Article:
Teenagers are fueling a slight uptick in COVID-19 activity in Minnesota, which on Tuesday reported an increase in the positivity rate of diagnostic testing to 3.9%.

The Minnesota Department of Health has reported 6,818 more diagnosed cases of COVID-19 in the seven-day period ending Tuesday, and 10% involved teenagers 15 to 19 years old, whose risks for viral transmission increased earlier this year with the return to in-person classes and youth sports activities.

Since Feb. 1, no other five-year age bracket has sustained more confirmed infections with the novel coronavirus that causes COVID-19. Seven percent of infections reported in the past two weeks have involved children 10 to 14 years old — equating that age group's share of the total population for the first time in the yearlong pandemic.

While severe COVID-19 is rare among children and young adults, state health officials remain concerned about their ability to spread the infectious disease to others at greater risk.

State Health Commissioner Jan Malcolm said basic prevention measures such as mask-wearing and social distancing are still needed to slow viral transmission even as schools reopen and bars, restaurants and entertainment venues are allowed to host larger groups.

"We just need to keep attending to those basic prevention steps that we know are so critical for helping to control spread of the virus as we continue to make progress on vaccinations," she said.

The state on Tuesday reported that 1,265,430 people in Minnesota have received COVID-19 vaccine, and 729,294 have completed the series either by receiving two doses of the Moderna and Pfizer versions or a single dose of the Johnson & Johnson vaccine.

An estimated 76% of Minnesota's senior citizens have received at least a first dose — having been prioritized for vaccination because their age group has suffered 89% of the state's COVID-19 deaths.

The state on Tuesday launched its sixth permanent COVID-19 vaccination site at River's Edge Convention Center in St. Cloud and will use its Connector database to identify people who are eligible for shots and send appointment invitations.

Priority groups for vaccine include health care workers, educators, long-term care residents, seniors and non-elderly adults with certain underlying health conditions or high-risk occupations. Alternatives for vaccination include clinics, public health events and pharmacies — including five chain pharmacies that are part of a federal vaccine distribution program in Minnesota.

Minnesota in total has reported 498,926 diagnosed infections and 6,749 COVID-19 deaths, including 716 infections and two deaths that were added on Tuesday.

The positivity rate of diagnostic testing for COVID-19 rose from 3.5% to 3.9% in early March, but remains below a state caution threshold of 5% for viral activity.

Some of the growth in teen COVID-19 cases is fueled by more aggressive testing in that population and the identification of asymptomatic cases.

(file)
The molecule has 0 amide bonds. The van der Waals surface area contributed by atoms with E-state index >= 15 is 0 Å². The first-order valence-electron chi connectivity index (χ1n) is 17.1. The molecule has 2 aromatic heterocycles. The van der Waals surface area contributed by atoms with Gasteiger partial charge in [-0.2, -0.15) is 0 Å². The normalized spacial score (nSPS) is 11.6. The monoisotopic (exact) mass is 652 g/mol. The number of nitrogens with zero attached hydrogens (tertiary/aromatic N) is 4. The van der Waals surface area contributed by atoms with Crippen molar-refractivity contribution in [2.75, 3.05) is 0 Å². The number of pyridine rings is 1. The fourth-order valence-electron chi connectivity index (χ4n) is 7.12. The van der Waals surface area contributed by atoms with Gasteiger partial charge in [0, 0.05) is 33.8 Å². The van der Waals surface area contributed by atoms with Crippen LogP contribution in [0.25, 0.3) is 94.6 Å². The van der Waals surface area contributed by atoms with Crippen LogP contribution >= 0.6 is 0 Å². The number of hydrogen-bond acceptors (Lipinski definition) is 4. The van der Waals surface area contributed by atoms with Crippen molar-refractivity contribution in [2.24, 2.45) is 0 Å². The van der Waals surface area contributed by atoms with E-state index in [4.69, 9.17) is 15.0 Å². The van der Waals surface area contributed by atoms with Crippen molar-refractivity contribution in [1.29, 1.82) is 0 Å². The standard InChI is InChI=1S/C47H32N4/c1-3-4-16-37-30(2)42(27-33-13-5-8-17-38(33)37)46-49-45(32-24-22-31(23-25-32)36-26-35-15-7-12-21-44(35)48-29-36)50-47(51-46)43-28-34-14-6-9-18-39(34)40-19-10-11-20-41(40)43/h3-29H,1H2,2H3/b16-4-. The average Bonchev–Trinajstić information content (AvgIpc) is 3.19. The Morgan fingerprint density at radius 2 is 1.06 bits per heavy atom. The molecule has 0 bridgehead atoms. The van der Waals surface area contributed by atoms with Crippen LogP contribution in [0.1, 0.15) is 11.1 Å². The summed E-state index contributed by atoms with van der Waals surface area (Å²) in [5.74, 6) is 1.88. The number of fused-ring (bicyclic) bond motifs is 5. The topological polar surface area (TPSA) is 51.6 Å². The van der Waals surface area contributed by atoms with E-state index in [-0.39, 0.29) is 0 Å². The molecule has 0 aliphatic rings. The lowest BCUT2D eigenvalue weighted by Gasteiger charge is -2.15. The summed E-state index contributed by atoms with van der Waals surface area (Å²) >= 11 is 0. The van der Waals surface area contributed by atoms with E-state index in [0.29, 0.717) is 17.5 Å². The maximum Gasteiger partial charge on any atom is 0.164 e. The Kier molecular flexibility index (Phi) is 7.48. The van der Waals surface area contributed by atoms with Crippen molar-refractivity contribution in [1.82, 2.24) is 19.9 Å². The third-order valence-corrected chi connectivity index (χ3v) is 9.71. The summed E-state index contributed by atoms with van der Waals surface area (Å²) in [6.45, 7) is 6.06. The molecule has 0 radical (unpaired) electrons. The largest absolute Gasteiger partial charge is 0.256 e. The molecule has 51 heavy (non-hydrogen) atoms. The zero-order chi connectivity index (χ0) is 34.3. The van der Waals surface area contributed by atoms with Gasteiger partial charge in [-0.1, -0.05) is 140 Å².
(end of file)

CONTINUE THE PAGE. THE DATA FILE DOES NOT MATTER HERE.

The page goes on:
Following the reopening of many schools to in-person learning, the Minnesota Department of Health recommended that K-12 students seek testing once every two weeks and that young athletes seek testing weekly and three days before any competitions.

"If we're going to stay ahead of this, all young people across the state should be getting tested," said Dan Huff, assistant state health commissioner. "It's how we avoid more pauses in sports and how we keep our kids in the classroom."

State data through the week ending March 6 showed an increase in both the rate of testing in the 10- to 19-year-old group and the positivity rate of the results. Increases in both numbers at the same time are signals to health officials that viral activity is actually increasing beyond any growth in testing.

An outbreak in Carver County has been centered on youth sports activities, but it includes viral transmission that occurred at schools, fitness clubs, child care centers and other locations.

At least 32 of 140 cases in that suburban outbreak have been found through genomic sequencing of lab samples to involve a more infectious B.1.1.7 variant of the virus that causes COVID-19. Samples from another 67 cases were pending as of Monday.

More than 250 infections traced to that variant have been identified in Minnesota, which is a concern because that viral variant spread rapidly among teens and young adults when it was first identified in England, said Michael Osterholm of the University of Minnesota's Center for Infectious Disease Research and Policy.

"We are actually seeing a higher proportion of younger-aged cases being hospitalized" in areas where that variant is spreading, he added.

Variant concerns did not dissuade Gov. Tim Walz last week from rescinding some COVID-19 restrictions that among other things will allow fans back in professional arenas and concert venues again.

Malcolm said rapid spread of variant-driven COVID-19 could end up being manageable without more restrictions if enough older and high-risk people are vaccinated and hospitalizations don't increase.

"Whether the cases produce the same pattern or different patterns, more or less because of the variants and the vaccine, will be very important," she said.

Educators have been prioritized for early supplies of COVID-19 vaccine, in part to protect them so they can safely teach live classes. About 64% of K-12 and preschool educators had received vaccine last week.

Vaccination of senior citizens also partly explains why teens are making up a greater proportion of COVID-19 cases reported each week in Minnesota. People 70 and older made up 10% of all infections reported in December, but only 5% of cases reported in the last week.